Tuesday, 10 April 2012

Long-Term Studies Detect Effects of Disappearing Snow and Ice



ScienceDaily (Apr. 6, 2012) — Regions of Earth where water is frozen for at least a month each year are shrinking as a result of global warming. Some of the effects on ecosystems are now being revealed through research conducted at affected sites over decades. They include dislocations of the relationships between predators and their prey, as well as changes in the movement through ecosystems of carbon and nutrients. The changes interact in complex ways that are not currently well understood, but effects on human populations are becoming apparent.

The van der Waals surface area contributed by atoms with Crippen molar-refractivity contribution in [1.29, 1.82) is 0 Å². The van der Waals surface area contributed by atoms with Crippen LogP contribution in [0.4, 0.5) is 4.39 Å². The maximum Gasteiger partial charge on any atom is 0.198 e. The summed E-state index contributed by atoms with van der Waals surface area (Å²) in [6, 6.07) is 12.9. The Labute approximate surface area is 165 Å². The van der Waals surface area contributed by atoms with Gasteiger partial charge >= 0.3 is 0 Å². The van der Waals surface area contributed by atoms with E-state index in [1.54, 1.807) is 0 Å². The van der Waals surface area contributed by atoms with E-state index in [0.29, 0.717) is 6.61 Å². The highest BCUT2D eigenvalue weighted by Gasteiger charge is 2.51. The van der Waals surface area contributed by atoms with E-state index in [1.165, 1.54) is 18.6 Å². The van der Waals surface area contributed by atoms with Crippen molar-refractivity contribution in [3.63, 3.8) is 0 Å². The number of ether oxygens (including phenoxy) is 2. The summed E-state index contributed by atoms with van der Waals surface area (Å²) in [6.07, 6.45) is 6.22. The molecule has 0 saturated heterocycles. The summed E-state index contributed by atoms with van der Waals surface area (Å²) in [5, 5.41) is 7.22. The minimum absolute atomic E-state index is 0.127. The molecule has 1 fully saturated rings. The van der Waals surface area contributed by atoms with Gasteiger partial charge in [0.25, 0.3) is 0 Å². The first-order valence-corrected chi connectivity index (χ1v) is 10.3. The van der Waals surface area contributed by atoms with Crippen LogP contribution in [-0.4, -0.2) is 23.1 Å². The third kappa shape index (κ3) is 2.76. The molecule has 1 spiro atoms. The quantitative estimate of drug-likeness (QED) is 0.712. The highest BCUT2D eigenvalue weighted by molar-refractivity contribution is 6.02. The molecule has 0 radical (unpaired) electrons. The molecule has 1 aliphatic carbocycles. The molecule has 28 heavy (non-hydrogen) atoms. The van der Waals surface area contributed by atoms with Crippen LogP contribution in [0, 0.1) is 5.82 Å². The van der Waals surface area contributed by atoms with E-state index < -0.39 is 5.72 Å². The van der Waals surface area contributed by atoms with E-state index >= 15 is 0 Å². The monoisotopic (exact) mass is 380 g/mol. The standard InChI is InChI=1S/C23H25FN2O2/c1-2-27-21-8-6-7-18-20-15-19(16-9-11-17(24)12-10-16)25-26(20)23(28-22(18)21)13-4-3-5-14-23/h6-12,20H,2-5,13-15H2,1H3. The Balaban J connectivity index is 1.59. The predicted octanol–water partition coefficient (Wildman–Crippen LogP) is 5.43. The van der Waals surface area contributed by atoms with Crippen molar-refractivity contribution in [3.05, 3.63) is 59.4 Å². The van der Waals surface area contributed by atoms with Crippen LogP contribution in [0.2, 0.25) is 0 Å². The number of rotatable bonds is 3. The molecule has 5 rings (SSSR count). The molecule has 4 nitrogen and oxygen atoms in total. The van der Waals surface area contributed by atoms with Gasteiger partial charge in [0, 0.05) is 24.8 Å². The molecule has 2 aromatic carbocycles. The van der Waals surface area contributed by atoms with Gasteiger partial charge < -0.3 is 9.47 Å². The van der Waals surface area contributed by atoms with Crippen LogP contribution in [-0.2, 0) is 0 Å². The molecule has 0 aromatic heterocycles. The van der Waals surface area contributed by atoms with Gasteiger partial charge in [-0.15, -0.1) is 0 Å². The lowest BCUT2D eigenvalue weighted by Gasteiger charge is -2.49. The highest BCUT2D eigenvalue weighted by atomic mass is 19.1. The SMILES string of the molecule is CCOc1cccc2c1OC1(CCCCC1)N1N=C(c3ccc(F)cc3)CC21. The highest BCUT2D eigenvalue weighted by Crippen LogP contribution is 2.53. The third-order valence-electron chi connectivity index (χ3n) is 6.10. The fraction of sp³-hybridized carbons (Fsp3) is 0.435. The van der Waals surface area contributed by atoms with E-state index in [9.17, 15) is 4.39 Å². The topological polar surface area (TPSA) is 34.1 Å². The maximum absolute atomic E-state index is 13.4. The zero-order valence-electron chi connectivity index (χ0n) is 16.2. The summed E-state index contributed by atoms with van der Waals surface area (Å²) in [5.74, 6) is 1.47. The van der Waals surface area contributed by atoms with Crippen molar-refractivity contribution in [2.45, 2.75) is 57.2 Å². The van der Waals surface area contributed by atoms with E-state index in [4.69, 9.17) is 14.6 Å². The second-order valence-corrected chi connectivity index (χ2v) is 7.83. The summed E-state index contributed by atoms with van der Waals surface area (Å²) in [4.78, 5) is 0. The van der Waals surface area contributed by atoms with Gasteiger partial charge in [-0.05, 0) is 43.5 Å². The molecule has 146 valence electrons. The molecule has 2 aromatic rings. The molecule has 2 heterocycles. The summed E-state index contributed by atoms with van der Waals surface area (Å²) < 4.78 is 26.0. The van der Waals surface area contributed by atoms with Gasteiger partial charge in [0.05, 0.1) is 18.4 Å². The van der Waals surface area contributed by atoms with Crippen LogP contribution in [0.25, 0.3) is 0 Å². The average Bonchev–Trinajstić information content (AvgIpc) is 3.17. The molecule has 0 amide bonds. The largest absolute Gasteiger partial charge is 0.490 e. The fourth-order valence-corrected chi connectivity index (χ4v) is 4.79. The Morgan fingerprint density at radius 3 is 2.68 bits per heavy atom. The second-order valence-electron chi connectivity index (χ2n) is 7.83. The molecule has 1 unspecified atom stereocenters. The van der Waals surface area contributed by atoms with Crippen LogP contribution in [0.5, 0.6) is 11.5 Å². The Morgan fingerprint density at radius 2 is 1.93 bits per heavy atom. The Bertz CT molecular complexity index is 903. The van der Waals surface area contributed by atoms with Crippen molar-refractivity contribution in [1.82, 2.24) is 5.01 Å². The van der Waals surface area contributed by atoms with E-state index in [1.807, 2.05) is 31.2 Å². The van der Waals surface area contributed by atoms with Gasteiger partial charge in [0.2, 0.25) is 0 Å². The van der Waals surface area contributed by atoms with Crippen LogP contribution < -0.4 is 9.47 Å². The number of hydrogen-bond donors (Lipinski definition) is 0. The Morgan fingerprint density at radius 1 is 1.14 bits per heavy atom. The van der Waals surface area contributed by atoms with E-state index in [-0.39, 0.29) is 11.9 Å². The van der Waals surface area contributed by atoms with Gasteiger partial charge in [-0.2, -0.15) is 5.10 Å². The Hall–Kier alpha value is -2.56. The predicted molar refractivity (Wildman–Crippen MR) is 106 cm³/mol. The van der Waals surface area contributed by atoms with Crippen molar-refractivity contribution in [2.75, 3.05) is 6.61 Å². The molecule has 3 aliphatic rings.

Ecosystems are changing worldwide as a result of shrinking sea ice, snow, and glaciers, especially in high-latitude regions where water is frozen for at least a month each year -- the cryosphere. Scientists have already recorded how some larger animals, such as penguins and polar bears, are responding to loss of their habitat, but research is only now starting to uncover less-obvious effects of the shrinking cryosphere on organisms.

An article in the April issue of BioScience describes some impacts that are being identified through studies that track the ecology of affected sites over decades.

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